David Folsom, MD,
Dr. Folsom was the first graduate of the UCSD Combined Family Medicine and Psychiatry Residency Program; he joined the faculty in July 2001, and assumed the role of Co-Director in August 2003. Dr. Folsom is a graduate of the Medical University of South Carolina. He served as Chief Resident of the traditional Family Medicine Residency during his R-4 year, and Chief Resident of the Combined Residency during his R-5 year. During his final year of residency, he began a series of research projects focusing on improving health care for people who are homeless and mentally ill. In addition to his leadership role in the Combined Program, Dr. Folsom was awarded an NIMH Career Development Award, which is a five year grant. His research involved a case management intervention based at St. Vincent de Paul that seeks to improve the health care and mental health care for people who are homeless and have serious mental illness. In 2007, Dr. Folsom was named "Researcher of the Year" by the California Academy of Family Physicians (CAFP).
Dr. Folsom comments: "Looking back on the five years of residency, it was an amazing learning experience. Although five years is a long time to be a resident, it gave me several years to really figure out what kind of doctor I wanted to become. The third and fourth years really helped solidify my professional identity as both a family physician and a psychiatrist. But it was in the fifth year that I had the time to develop some of my own projects, including helping develop a curriculum for the psychiatry interns and starting an ongoing research program.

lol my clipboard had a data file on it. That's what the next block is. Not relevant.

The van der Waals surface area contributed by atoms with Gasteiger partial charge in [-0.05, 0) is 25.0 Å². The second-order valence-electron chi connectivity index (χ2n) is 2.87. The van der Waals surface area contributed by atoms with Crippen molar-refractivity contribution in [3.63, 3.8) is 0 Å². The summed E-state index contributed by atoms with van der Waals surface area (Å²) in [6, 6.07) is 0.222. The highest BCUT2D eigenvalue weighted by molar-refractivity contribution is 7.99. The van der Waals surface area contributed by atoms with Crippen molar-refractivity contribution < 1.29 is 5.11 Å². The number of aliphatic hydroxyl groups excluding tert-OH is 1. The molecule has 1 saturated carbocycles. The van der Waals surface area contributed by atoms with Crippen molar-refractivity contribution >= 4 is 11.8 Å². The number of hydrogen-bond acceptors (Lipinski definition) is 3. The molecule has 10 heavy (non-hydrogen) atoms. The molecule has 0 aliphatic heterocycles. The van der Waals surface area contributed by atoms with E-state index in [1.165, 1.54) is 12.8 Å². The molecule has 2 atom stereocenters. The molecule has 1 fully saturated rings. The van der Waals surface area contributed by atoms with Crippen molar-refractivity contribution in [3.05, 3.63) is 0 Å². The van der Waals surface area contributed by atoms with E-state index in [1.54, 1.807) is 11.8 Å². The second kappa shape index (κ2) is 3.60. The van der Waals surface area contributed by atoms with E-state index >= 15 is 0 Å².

"The unique experiences that only the combined residents get at St. Vincent's are fantastic learning opportunities. The highlights of my residency included: working at a shelter for homeless and runaway teenagers, our annual tent talk (a health fair for the people living in the emergency winter shelter), and being part of an impressive continuum of care at St. Vincent's that helps homeless people get back on their feet. We get to care for a group of patients who are often very ill, and have no other place to go. And we are often looked to for our psychiatric and medical expertise by the staff of the Village, our patients, and our fellow residents. In the end, I feel like I have a very unique and useful set of skills.
"When I finished my residency and looked forward to becoming a faculty member, I saw many exciting possibilities. The two areas that became most important to me were providing health care and mental health care to people who are homeless or uninsured, and providing primary health care to people with chronic mental illness. With these two priorities, I spent the two years after graduation working on a research fellowship and continuing to work at St. Vincent's. I am extremely glad that I took a chance and became one of the first residents in this program. It has been a fantastic learning experience, and has opened so many career possibilities for me."
Selected Articles by Dr. Folsom: